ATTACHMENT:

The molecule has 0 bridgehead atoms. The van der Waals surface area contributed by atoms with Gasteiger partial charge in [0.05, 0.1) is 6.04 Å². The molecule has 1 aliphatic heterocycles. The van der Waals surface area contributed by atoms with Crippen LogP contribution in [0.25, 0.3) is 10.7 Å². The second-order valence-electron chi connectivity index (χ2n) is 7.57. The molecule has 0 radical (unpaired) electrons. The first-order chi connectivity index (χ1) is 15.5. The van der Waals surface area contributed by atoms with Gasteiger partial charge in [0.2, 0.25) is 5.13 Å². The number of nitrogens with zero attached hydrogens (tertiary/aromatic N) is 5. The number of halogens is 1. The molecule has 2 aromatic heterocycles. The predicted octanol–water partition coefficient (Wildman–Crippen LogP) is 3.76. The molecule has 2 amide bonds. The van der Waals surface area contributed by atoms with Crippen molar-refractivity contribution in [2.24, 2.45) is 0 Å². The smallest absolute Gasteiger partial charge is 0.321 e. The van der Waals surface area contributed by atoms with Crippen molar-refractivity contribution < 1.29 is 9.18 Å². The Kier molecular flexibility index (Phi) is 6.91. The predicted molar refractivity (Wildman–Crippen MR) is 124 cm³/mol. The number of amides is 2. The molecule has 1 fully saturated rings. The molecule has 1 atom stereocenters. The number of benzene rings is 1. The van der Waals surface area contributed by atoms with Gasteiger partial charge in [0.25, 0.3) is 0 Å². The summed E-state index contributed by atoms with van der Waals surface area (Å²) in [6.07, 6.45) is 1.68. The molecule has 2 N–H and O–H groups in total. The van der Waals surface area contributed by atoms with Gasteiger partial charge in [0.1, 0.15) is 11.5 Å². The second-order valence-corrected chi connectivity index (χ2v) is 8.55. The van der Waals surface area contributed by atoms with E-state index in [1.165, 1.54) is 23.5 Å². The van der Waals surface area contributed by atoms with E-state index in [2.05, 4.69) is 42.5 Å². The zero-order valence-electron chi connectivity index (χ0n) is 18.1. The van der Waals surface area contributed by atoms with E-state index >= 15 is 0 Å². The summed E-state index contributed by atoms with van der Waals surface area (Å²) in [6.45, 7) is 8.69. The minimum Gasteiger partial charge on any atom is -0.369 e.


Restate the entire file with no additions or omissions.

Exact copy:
The molecule has 0 bridgehead atoms. The van der Waals surface area contributed by atoms with Gasteiger partial charge in [0.05, 0.1) is 6.04 Å². The molecule has 1 aliphatic heterocycles. The van der Waals surface area contributed by atoms with Crippen LogP contribution in [0.25, 0.3) is 10.7 Å². The second-order valence-electron chi connectivity index (χ2n) is 7.57. The molecule has 0 radical (unpaired) electrons. The first-order chi connectivity index (χ1) is 15.5. The van der Waals surface area contributed by atoms with Gasteiger partial charge in [0.2, 0.25) is 5.13 Å². The number of nitrogens with zero attached hydrogens (tertiary/aromatic N) is 5. The number of halogens is 1. The molecule has 2 aromatic heterocycles. The predicted octanol–water partition coefficient (Wildman–Crippen LogP) is 3.76. The molecule has 2 amide bonds. The van der Waals surface area contributed by atoms with Crippen molar-refractivity contribution in [2.24, 2.45) is 0 Å². The smallest absolute Gasteiger partial charge is 0.321 e. The van der Waals surface area contributed by atoms with Crippen molar-refractivity contribution < 1.29 is 9.18 Å². The Kier molecular flexibility index (Phi) is 6.91. The predicted molar refractivity (Wildman–Crippen MR) is 124 cm³/mol. The number of amides is 2. The molecule has 1 fully saturated rings. The molecule has 1 atom stereocenters. The number of benzene rings is 1. The van der Waals surface area contributed by atoms with Gasteiger partial charge in [0.25, 0.3) is 0 Å². The summed E-state index contributed by atoms with van der Waals surface area (Å²) in [6.07, 6.45) is 1.68. The molecule has 2 N–H and O–H groups in total. The van der Waals surface area contributed by atoms with Gasteiger partial charge in [0.1, 0.15) is 11.5 Å². The second-order valence-corrected chi connectivity index (χ2v) is 8.55. The van der Waals surface area contributed by atoms with E-state index in [1.165, 1.54) is 23.5 Å². The van der Waals surface area contributed by atoms with E-state index in [2.05, 4.69) is 42.5 Å². The zero-order valence-electron chi connectivity index (χ0n) is 18.1. The van der Waals surface area contributed by atoms with E-state index >= 15 is 0 Å². The summed E-state index contributed by atoms with van der Waals surface area (Å²) in [6.45, 7) is 8.69. The minimum Gasteiger partial charge on any atom is -0.369 e.